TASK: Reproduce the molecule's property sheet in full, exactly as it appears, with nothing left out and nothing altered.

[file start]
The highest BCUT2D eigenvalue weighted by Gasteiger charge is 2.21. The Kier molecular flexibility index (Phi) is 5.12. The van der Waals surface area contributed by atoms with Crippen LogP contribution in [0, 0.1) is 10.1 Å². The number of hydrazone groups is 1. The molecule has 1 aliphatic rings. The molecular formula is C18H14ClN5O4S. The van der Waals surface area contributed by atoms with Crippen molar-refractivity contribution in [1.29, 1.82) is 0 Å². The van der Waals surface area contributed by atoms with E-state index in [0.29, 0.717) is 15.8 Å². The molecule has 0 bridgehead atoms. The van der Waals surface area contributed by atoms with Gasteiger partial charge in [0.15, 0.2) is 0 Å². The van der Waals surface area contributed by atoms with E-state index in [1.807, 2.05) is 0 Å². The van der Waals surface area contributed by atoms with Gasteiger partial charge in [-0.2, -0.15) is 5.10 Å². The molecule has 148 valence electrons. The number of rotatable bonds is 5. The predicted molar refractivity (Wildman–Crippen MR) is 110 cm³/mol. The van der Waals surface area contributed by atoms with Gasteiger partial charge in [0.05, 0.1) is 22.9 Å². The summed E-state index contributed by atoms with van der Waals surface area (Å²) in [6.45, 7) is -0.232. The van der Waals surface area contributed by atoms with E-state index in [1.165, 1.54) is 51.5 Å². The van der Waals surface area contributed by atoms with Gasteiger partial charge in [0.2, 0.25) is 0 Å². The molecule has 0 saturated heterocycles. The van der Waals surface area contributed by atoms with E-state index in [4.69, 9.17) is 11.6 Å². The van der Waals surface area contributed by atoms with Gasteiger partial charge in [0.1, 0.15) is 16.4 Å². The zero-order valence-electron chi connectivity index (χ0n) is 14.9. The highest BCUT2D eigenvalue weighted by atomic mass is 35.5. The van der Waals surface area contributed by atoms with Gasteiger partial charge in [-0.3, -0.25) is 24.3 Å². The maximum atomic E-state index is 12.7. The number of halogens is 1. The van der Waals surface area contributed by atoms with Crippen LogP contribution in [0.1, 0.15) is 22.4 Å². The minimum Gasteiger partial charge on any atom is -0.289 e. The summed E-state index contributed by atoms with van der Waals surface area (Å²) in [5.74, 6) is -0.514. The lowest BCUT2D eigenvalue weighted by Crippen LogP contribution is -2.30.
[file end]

The highest BCUT2D eigenvalue weighted by Gasteiger charge is 2.21. The Kier molecular flexibility index (Phi) is 5.12. The van der Waals surface area contributed by atoms with Crippen LogP contribution in [0, 0.1) is 10.1 Å². The number of hydrazone groups is 1. The molecule has 1 aliphatic rings. The molecular formula is C18H14ClN5O4S. The van der Waals surface area contributed by atoms with Crippen molar-refractivity contribution in [1.29, 1.82) is 0 Å². The van der Waals surface area contributed by atoms with E-state index in [0.29, 0.717) is 15.8 Å². The molecule has 0 bridgehead atoms. The van der Waals surface area contributed by atoms with Gasteiger partial charge in [0.15, 0.2) is 0 Å². The van der Waals surface area contributed by atoms with E-state index in [1.807, 2.05) is 0 Å². The van der Waals surface area contributed by atoms with Gasteiger partial charge in [-0.2, -0.15) is 5.10 Å². The molecule has 148 valence electrons. The number of rotatable bonds is 5. The predicted molar refractivity (Wildman–Crippen MR) is 110 cm³/mol. The van der Waals surface area contributed by atoms with Gasteiger partial charge in [0.05, 0.1) is 22.9 Å². The summed E-state index contributed by atoms with van der Waals surface area (Å²) in [6.45, 7) is -0.232. The van der Waals surface area contributed by atoms with E-state index in [1.165, 1.54) is 51.5 Å². The van der Waals surface area contributed by atoms with Gasteiger partial charge in [0.2, 0.25) is 0 Å². The molecule has 0 saturated heterocycles. The van der Waals surface area contributed by atoms with E-state index in [4.69, 9.17) is 11.6 Å². The van der Waals surface area contributed by atoms with Gasteiger partial charge in [0.1, 0.15) is 16.4 Å². The zero-order valence-electron chi connectivity index (χ0n) is 14.9. The highest BCUT2D eigenvalue weighted by atomic mass is 35.5. The van der Waals surface area contributed by atoms with Gasteiger partial charge in [-0.3, -0.25) is 24.3 Å². The maximum atomic E-state index is 12.7. The number of halogens is 1. The van der Waals surface area contributed by atoms with Crippen LogP contribution in [0.1, 0.15) is 22.4 Å². The minimum Gasteiger partial charge on any atom is -0.289 e. The summed E-state index contributed by atoms with van der Waals surface area (Å²) in [5.74, 6) is -0.514. The lowest BCUT2D eigenvalue weighted by Crippen LogP contribution is -2.30.